When the group is able to play Sorcerer well as a one-shot or over three or four sessions to create a satisfying set of interlinked character arcs - then I think Dogs and Blades are great suggestions.
 

pemerton

Legend
When everyone is sitting around a table for a couple of hours, the mini games of combat and acquisition seem to have a great deal of prominence
You seem to be assuming D&D here. Sit around the table playing (say) Cthulhu Dark or Prince Valiant or even Classic Traveller and, at least in my experience, this won't happen.
 

pemerton

Legend
Imagine you're a Game Master with players who are interested in whatever game, system, or adventure you're offering to run for them. Doesn't matter what it is. It could be the latest adventure module as written, or something completely homebrewed. Even if it is completely open-ended and sandbox-like, you have something in mind to lead the group and draw them into a storyline that you hope they will find compelling and inclusive for both the players and their characters.

For the sake of argument, let's assume you offer to run the latest D&D adventure product, and your players are excited for it.

<snip>

So let's say you propose to run Tomb of Annihilation (which is one that I am familiar with). You establish your parameters for the group during a session 0 and lay out the expectations. It will be set in Forgotten Realms, which is familiar to your group. You describe the setting where it is expected to take place (i.e. mostly in the jungles of Chult). And give a brief introduction of the themes, which include navigating the tropical jungles, fighting exhaustion from heat and dehydration, tomb raiding, and dealing with the death curse. Characters are expected to start at level 1 and get up to level 11-12 by the end.

Now here come your players with their character ideas...

<snip details>

Do you think maybe the players don't trust you because they feel more entitled to play exactly what they want, even ignoring the parameters and advice you are willing to provide at the start? Or are they satisfied to play in "your story", even though it's clearly not your story but a published module that you didn't create, as long as they can play "their story" in it?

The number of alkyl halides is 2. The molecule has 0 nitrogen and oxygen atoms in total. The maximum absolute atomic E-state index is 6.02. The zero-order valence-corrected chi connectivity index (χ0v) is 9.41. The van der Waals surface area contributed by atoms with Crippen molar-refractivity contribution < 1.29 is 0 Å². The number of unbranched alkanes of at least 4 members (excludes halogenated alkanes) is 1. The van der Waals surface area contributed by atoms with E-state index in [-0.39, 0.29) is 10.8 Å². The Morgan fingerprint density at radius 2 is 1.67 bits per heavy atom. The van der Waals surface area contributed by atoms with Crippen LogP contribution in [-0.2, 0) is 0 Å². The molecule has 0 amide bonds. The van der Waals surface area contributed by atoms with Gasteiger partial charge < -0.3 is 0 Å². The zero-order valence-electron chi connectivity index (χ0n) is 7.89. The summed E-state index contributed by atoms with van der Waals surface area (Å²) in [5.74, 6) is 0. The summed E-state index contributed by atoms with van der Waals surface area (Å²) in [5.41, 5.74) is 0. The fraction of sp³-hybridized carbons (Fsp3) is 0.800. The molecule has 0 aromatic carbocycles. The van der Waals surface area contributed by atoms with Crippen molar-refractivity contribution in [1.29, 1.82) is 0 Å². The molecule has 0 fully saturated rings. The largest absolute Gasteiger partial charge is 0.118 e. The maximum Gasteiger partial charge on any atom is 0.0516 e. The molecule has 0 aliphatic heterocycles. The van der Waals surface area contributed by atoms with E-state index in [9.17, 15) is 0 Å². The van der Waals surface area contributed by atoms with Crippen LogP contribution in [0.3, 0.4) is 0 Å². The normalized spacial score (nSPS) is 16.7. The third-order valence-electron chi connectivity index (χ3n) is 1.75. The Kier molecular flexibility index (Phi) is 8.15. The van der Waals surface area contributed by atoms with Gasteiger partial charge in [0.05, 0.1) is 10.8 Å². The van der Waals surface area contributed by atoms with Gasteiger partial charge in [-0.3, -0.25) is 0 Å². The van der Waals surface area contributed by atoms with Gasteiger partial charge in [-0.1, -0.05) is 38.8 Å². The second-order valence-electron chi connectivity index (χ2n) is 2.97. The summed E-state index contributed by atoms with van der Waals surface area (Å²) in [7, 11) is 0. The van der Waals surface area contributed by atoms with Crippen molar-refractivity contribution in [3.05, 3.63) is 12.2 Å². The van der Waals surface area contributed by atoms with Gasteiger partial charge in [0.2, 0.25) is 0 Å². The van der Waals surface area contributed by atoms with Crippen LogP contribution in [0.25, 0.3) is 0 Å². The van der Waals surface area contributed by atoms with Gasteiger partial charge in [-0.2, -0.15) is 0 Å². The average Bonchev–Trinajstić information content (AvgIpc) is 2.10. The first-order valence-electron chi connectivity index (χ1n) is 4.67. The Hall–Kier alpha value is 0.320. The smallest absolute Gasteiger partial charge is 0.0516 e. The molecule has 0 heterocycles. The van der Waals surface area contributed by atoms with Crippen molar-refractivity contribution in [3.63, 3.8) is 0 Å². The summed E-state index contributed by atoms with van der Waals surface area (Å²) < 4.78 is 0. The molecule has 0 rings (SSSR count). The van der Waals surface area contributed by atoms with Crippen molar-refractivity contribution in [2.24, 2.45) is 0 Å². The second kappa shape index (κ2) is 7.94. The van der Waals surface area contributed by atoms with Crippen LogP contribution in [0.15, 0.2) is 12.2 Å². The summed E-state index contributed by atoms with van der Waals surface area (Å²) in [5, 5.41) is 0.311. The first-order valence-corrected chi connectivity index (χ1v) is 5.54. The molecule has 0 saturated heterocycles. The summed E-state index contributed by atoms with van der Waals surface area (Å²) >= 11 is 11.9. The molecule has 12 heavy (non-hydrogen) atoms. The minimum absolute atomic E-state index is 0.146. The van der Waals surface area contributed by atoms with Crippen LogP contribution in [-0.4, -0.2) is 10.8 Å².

<snip>

Only the GM has information and insight about what is to come, and they may not want to reveal and ruin some of the surprise.
What you describe here won't deliver the sort of play the OP is talking about.

There can't be dramatic character arcs if "the story" is already written (by the GM or the module author or whomever) and the GM already knows what is to come.

Doubly so if the GM has already decided what that story will be independently of the development by the players of their characters.

This essay by Ron Edwards is pretty relevant to what @innerdude is talking about.

Here's a salient quote:

How this works is pretty simple: the primary pre-play creative work lies in character creation, with setting elements being utilized or even invented strictly to generate conflicts and issues are exemplified by those characters. “Real” setting, or rather, the development of setting that’s genuinely external to the characters, is an emergent property of playing for a while, and it emerges simultaneously with the emergence of plot from the characters’ actions and experiences.​

This is related to my comment upthread that the notion of "the adventure" has to be dropped. In my personal experience this is more important than particular mechanical bells-and-whistles.

regular class/race builds optimized to beat the game

<snip>

choices that strengthen her abilities to influence anyone she can communicate with (i.e. control the actions and outcomes of others), thus removing any real GM agency or control.

<snip>

why the GM is incapable of providing a deep, emotional experience for his character even though he provided a fully detailed and interesting backstory, complete with motives, hooks, and potential tie-ins for the GM to use. The GM thinks he can incorporate some of those ideas with some tweaks and changing the details to use some of the things already in the campaign that the player doesn't know about, but the player feels that the GM is trying to rob him of his agency and creativity if he doesn't follow the player's ideas exactly
There seem to be many assumptions here that are at odds with the sort of play the OP is talking about.

Beating the game only makes sense for a certain sort of RPGing, involving a certain range of systems (D&D and T&T most prominently). I don't think those are what @innerdude has in mind.